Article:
1. A period in which the old team will be available
It’s critical that the new team has someone from the old team available for Q&A for a certain period of time. Usually, 2-4 weeks are enough, but for enterprise projects, it can be up to a couple of months. Not everyone from the old team should be included in that period, however, a tech lead and a project manager must.
A smart thing to do is to define the availability of the old team during the day throughout that period, the time to respond, the communication channel, and the main goals. That way, both sides will know what to expect.
The old team should be compensated for the work they put into this period to keep them motivated in the last days of their project engagement.
2. Code transfer
This one is usually fairly simple. Most dev teams use some code control system (like Github, Bitbucket, Gitlab…) so the only thing the old team needs to do is to invite the new team to the project repositories that they manage. Double-check that the old team did not miss some scripts, mini-projects, code generators, dockerfiles, etc. that might not be included in shared repositories.
It’s critical that any kind of documentation is handed to the new team. It can save a lot of ping-ponging over some trivial things which would be irritating to both sides. Sometimes, there’s no documentation. If that’s the case, then this transition period can be used to write some. There will be a lot of things said and written during the transition period so making well-organized documentation is absolutely recommended.
4. Access to 3rd party services
It’s likely that the project is dependent on some 3rd party services. It can be Twilio, Jira, Stripe,… Wherever possible, sharing usernames and passwords should be avoided. The new team should receive an invite to the system and then after the transition period is done, the old team should be removed from those.
A useful hack is going through environment variables and dependency lists to find a potential miss in finding all 3rd party services used by the system.
5. Tasks transfer
Most development teams use some task management tool. Bugs and features are usually stored there. So there are two approaches for transferring them to the new team. Either the team gets invited to the task management tool or it receives the export of all tasks.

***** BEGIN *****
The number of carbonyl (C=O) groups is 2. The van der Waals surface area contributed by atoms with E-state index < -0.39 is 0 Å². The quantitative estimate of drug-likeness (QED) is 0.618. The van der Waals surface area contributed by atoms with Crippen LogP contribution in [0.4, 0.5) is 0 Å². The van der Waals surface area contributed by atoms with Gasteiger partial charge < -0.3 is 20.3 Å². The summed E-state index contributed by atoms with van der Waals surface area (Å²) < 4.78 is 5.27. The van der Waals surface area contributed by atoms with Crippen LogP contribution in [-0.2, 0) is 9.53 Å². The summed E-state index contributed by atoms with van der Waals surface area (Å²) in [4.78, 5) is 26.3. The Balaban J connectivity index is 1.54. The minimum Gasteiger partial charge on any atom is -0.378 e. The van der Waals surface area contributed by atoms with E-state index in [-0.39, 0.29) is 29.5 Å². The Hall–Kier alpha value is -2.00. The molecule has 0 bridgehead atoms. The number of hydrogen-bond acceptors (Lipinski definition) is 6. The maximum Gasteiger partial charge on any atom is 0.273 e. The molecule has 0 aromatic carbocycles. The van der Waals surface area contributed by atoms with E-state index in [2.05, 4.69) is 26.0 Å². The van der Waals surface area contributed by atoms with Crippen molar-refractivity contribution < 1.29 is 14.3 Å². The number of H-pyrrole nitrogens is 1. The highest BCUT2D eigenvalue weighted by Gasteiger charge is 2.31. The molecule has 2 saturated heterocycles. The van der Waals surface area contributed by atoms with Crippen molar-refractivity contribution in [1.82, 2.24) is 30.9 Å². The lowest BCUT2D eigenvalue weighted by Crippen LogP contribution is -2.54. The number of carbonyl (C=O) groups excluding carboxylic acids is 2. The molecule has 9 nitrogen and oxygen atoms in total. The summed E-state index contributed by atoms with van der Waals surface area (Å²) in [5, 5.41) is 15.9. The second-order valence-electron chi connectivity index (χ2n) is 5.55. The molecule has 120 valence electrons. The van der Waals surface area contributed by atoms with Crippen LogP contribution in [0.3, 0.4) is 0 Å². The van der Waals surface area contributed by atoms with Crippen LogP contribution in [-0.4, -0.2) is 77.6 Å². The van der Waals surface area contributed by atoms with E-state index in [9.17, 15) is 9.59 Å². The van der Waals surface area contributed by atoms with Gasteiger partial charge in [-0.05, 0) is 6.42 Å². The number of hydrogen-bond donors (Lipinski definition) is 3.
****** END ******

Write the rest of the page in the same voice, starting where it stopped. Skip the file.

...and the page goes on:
A lot of sensitive data will be transferred, so security awareness must be at the top level. Do not send any security data (API keys and secrets, passwords, etc.) in plain text. There are various tools for securely sending files, and we strongly recommend using some of them.
When the transition period is over, the old team should not have access to any service, data, or code unless agreed on differently.
7. Environment variables
A lot of apps use environment variables stored in files. Use the approach from the previous post and transfer those to the new team.
8. Deployment and CI/CD
Deployment methods vary from project to project. Understanding the setup without documentation might feel like tapping in the dark. All deployment flows should be covered in the handover process and explained in detail. The new team should try a test deployment as soon as they have everything ready to find any potential hiccups in the process.
9. Design Transfer
Projects that include UI or some other designs, design guidebooks, app design files, and other work provided by the previous design team should be shared and explained at a design meeting.
Sometimes, some old designs might be outdated so understanding every bit of it is important for future design implementation.
Most modern development companies are using some way of app testing. It can be automated or manual. All the reports, test flows, coverage, test scripts, and others should be shared and documented.